Want a slice of history alongside your meal? Head to 57th Fighter Club Restaurant, where the spotlight shines on 1940s World War II.
By Hope S. Philbrick
Military jeeps, fighter planes and sandbags set the scene outdoors. The building is designed to resemble a bombed-out French farmhouse and on the inside it’s decorated with era-specific memorabilia, historic photographs and a “Wall of Heroes” that’s autographed by veterans. Recordings of some of Winston Churchill’s speeches play inside the “latrine.”
Located at the edge of Atlanta’s DeKalb-Peachtree (PDK) Airport—the second busiest airport in the state of Georgia—the 57th Fighter Group Restaurant boasts spectacular runway views. While in the lounge, main dining room or on the patio, odds are that you’ll witness multiple take-offs and landings. Aviation enthusiasts can even listen to the local air traffic through headsets positioned throughout the restaurant. The ambiance is thus a unique blend of historic and contemporary times.
“The restaurant was built in 1981,” says General Manager Tricia Clancy. “It closed in 2006. It was purchased by Mr. Pat Epps and reopened in 2009.” The building was renovated and refreshed and a new menu that emphasizes American comfort.
“The environment drew me to this place,” says Chef Dennis Davis, a graduate of the culinary program at the Art Institute of Atlanta whose resume includes stints with Fifth Group Restaurants. “I had an affinity for the history and culture of this place. It speaks to a lot of people. It’s really neat to see the ‘Wall of Heroes’ and see a lot of veterans come in and get to sign it. It’s one of the few places I’ve ever worked at where it’s more than the experience of being at the restaurant. It speaks to me personally; I’m definitely very proud to be a part of it.”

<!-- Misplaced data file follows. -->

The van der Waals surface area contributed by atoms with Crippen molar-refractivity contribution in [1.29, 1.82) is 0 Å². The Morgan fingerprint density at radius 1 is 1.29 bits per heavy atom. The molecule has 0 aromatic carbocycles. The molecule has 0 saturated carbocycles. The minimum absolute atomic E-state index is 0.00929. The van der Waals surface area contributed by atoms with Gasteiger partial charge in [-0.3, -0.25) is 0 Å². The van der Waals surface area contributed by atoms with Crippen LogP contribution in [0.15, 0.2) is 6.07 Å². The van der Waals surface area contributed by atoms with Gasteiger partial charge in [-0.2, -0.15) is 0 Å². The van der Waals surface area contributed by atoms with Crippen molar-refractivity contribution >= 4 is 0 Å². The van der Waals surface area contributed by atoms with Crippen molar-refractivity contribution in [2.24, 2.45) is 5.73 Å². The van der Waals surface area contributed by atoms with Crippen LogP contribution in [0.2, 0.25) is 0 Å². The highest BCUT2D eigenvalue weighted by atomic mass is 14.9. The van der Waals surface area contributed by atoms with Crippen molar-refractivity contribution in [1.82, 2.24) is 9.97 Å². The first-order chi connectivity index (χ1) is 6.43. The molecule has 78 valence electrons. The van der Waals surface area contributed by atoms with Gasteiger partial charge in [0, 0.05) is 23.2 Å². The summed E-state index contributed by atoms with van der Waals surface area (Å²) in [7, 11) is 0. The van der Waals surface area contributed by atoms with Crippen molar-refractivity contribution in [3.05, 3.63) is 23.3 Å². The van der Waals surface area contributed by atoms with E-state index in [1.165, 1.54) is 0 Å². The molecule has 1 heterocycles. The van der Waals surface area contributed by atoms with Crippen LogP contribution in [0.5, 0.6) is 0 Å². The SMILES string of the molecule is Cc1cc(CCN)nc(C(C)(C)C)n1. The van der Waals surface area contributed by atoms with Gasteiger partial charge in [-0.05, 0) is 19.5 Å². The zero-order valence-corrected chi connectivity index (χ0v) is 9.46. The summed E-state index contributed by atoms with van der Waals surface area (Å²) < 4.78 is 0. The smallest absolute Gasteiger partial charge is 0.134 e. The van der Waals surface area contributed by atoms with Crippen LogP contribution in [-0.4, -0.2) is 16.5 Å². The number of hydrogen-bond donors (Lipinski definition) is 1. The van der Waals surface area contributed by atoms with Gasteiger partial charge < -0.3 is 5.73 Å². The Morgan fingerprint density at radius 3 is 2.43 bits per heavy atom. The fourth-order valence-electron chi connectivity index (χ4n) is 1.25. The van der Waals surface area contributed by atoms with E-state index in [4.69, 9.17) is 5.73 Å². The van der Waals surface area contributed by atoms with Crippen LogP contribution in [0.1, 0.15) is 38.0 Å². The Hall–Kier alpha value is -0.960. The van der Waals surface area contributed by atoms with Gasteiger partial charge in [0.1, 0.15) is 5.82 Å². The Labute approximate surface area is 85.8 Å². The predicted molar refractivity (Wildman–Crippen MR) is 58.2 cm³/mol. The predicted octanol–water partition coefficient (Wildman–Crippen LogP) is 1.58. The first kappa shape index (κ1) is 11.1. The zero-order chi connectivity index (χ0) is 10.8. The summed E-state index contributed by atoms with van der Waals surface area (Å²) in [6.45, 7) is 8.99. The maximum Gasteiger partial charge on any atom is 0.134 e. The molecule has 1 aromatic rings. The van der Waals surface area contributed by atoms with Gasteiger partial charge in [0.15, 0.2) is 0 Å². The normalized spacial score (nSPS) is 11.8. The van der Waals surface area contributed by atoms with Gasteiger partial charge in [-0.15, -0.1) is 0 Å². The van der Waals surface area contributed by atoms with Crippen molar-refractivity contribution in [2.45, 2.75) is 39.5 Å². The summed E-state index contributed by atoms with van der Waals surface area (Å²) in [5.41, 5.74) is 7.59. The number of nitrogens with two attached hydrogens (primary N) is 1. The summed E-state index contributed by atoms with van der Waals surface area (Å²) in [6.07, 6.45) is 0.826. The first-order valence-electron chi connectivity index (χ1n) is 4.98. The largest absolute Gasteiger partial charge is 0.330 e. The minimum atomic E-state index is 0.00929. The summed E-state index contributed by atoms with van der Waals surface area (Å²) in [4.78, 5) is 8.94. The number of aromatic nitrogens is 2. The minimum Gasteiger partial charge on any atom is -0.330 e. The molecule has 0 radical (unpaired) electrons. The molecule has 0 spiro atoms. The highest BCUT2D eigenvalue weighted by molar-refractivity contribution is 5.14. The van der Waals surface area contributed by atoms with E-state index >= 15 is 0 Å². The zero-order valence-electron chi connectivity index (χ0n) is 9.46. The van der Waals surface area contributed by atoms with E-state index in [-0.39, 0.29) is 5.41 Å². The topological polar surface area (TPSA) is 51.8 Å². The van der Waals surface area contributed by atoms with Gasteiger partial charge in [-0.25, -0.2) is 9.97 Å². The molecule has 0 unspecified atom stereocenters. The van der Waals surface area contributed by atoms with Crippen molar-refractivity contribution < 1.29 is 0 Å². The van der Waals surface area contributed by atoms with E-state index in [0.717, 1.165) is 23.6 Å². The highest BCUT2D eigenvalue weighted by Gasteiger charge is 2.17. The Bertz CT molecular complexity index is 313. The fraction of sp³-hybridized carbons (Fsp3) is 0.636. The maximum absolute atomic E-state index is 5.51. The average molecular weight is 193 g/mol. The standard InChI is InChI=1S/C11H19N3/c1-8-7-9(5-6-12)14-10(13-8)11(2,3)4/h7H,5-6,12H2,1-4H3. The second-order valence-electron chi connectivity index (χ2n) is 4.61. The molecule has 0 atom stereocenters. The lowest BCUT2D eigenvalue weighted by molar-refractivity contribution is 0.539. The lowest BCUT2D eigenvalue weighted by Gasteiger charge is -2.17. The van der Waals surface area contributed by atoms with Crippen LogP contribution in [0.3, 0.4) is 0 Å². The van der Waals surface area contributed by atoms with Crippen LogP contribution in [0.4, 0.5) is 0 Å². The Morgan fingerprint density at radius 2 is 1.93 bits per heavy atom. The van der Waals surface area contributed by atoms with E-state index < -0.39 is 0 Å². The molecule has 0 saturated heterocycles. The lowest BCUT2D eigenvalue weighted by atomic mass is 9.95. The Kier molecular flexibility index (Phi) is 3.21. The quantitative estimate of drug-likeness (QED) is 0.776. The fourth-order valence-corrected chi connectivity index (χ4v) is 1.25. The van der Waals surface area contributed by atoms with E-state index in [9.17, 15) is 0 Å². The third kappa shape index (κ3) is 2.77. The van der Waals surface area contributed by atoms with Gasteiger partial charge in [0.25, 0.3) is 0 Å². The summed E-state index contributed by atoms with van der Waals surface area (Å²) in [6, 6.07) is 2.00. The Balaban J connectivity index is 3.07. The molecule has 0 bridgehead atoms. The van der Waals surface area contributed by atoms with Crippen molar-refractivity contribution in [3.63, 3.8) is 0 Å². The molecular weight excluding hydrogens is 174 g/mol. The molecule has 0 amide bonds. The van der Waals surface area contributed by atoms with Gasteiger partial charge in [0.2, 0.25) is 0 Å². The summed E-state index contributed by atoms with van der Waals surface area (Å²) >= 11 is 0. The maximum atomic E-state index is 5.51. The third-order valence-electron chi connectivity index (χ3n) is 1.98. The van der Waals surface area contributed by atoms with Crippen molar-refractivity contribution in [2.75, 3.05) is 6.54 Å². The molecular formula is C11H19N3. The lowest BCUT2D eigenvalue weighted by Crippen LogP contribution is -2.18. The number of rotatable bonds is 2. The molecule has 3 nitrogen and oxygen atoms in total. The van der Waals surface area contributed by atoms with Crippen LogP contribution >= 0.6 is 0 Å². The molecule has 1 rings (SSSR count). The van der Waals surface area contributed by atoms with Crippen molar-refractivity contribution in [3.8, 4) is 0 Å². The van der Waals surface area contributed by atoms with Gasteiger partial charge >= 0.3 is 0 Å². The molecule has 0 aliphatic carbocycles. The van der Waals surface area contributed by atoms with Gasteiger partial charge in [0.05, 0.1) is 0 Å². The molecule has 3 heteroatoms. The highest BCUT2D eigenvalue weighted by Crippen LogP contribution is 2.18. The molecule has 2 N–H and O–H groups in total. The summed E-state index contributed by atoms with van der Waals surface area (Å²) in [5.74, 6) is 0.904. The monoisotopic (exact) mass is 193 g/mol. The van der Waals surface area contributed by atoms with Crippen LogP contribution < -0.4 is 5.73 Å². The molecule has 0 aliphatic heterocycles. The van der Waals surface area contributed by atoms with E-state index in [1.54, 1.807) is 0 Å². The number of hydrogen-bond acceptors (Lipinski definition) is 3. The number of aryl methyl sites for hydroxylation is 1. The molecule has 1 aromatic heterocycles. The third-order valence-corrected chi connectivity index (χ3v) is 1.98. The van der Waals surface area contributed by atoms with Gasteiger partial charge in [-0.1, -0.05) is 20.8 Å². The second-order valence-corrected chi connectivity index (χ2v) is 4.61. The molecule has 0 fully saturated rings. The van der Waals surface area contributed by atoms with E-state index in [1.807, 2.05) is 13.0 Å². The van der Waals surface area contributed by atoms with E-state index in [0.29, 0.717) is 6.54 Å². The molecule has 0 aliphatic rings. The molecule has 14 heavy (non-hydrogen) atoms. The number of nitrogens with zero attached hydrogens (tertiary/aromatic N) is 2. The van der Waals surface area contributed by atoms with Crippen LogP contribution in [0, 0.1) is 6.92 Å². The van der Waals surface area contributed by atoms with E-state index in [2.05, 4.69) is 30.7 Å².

The menu is influenced by the season, though some items like beer cheese soup are in high demand and thus remain available throughout the year. “We make it with Sam Adams,” says Davis about the restaurant’s signature item. “It’s a simple creamy, roux-based, beer-fortified béchamel basically. I’m amazed that even in the heat of summer we go through tons of it.”
Calamari has taken the appetizer menu by storm: “We just put that on two weeks ago,” says Davis, “and I’m going through 100 pounds a week. I never imagined it would be as popular as it is. But even I love it, so what can I say?” Rueben sandwiches are the most popular lunch option. Popular dinner choices include Winston Chicken, which is a grilled breast topped with ham, bacon, sharp cheddar cheese and Rooster Sauce (a combination of barbecue and honey-mustard sauces); Chilean Sea Bass, which is pan seared and served with cheddar grits, sautéed spinach, tomato-olive salad and a yellow pepper reduction; and seafood fettucini, which features salmon and shrimp.
When creating the new cocktail menu “we tried to make it fun,” says Clancy. “We came up with some fun names” that fit the restaurant theme such as Rosie the Riveter, D-Day Dirty Martini, B52, Kamikaze and more. In addition to the full bar, beers and several wines by the glass and bottle are available.
“We have a very active Facebook page and get tremendous support from fans,” says Clancy. “People were so excited about our reopening. Just read the comments, they’re so nice, so many wonderful memories.”
“We appeal in a different way to each age group,” says Clancy. “We get a lot of birthday parties, rehearsal dinners, wedding showers, retirement luncheons and other events.” Dances, team trivia and other special events draw regulars as well as attract new fans.
Visit 57th Fighter Club Restaurant and one thing is certain: Odds are you’ll be dining alongside history buffs, aviation enthusiasts, military families, veterans and curious Atlantans.
57th Fighter Group Restaurant
3829 Clairmont Rd.
Atlanta, GA 30341
-Photos Courtesy 57th Fighter Group Restaurant
Research was conducted while on assignment for Sunday Paper, where this story was first published. Featured products, services and/or travel arrangements may have been complimentary in part or in full; this affords the research opportunity but does not sway opinion.